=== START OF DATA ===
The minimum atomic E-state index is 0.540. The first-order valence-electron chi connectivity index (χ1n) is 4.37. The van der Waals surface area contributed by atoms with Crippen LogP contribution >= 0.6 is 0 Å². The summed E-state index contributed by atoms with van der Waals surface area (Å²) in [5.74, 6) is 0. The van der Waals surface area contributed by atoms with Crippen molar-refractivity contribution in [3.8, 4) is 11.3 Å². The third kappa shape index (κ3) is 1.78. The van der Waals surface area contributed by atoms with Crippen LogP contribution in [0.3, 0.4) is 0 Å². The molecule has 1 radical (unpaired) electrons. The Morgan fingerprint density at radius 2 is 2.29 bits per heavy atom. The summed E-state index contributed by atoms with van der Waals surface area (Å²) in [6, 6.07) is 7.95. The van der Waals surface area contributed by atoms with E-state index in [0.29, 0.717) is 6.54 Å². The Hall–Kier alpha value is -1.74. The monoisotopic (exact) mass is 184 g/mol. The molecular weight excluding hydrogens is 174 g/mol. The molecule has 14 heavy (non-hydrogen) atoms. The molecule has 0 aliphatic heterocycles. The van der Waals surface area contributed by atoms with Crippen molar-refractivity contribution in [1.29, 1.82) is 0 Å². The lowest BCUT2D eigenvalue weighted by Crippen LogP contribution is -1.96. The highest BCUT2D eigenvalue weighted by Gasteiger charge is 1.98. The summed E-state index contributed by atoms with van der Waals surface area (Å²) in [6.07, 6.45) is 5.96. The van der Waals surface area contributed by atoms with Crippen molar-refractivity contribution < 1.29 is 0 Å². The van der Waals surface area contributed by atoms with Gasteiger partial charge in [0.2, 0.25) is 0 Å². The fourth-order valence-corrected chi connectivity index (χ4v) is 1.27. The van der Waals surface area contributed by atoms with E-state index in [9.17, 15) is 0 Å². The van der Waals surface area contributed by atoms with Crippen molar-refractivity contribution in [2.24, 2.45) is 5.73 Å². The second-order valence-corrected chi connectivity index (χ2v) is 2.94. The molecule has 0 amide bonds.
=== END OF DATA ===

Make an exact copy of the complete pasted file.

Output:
The minimum atomic E-state index is 0.540. The first-order valence-electron chi connectivity index (χ1n) is 4.37. The van der Waals surface area contributed by atoms with Crippen LogP contribution >= 0.6 is 0 Å². The summed E-state index contributed by atoms with van der Waals surface area (Å²) in [5.74, 6) is 0. The van der Waals surface area contributed by atoms with Crippen molar-refractivity contribution in [3.8, 4) is 11.3 Å². The third kappa shape index (κ3) is 1.78. The van der Waals surface area contributed by atoms with Crippen LogP contribution in [0.3, 0.4) is 0 Å². The molecule has 1 radical (unpaired) electrons. The Morgan fingerprint density at radius 2 is 2.29 bits per heavy atom. The summed E-state index contributed by atoms with van der Waals surface area (Å²) in [6, 6.07) is 7.95. The van der Waals surface area contributed by atoms with E-state index in [0.29, 0.717) is 6.54 Å². The Hall–Kier alpha value is -1.74. The monoisotopic (exact) mass is 184 g/mol. The molecular weight excluding hydrogens is 174 g/mol. The molecule has 14 heavy (non-hydrogen) atoms. The molecule has 0 aliphatic heterocycles. The van der Waals surface area contributed by atoms with Crippen molar-refractivity contribution in [1.29, 1.82) is 0 Å². The lowest BCUT2D eigenvalue weighted by Crippen LogP contribution is -1.96. The highest BCUT2D eigenvalue weighted by Gasteiger charge is 1.98. The summed E-state index contributed by atoms with van der Waals surface area (Å²) in [6.07, 6.45) is 5.96. The van der Waals surface area contributed by atoms with Crippen molar-refractivity contribution < 1.29 is 0 Å². The van der Waals surface area contributed by atoms with Gasteiger partial charge in [0.2, 0.25) is 0 Å². The fourth-order valence-corrected chi connectivity index (χ4v) is 1.27. The van der Waals surface area contributed by atoms with E-state index in [9.17, 15) is 0 Å². The van der Waals surface area contributed by atoms with Crippen molar-refractivity contribution in [2.24, 2.45) is 5.73 Å². The second-order valence-corrected chi connectivity index (χ2v) is 2.94. The molecule has 0 amide bonds.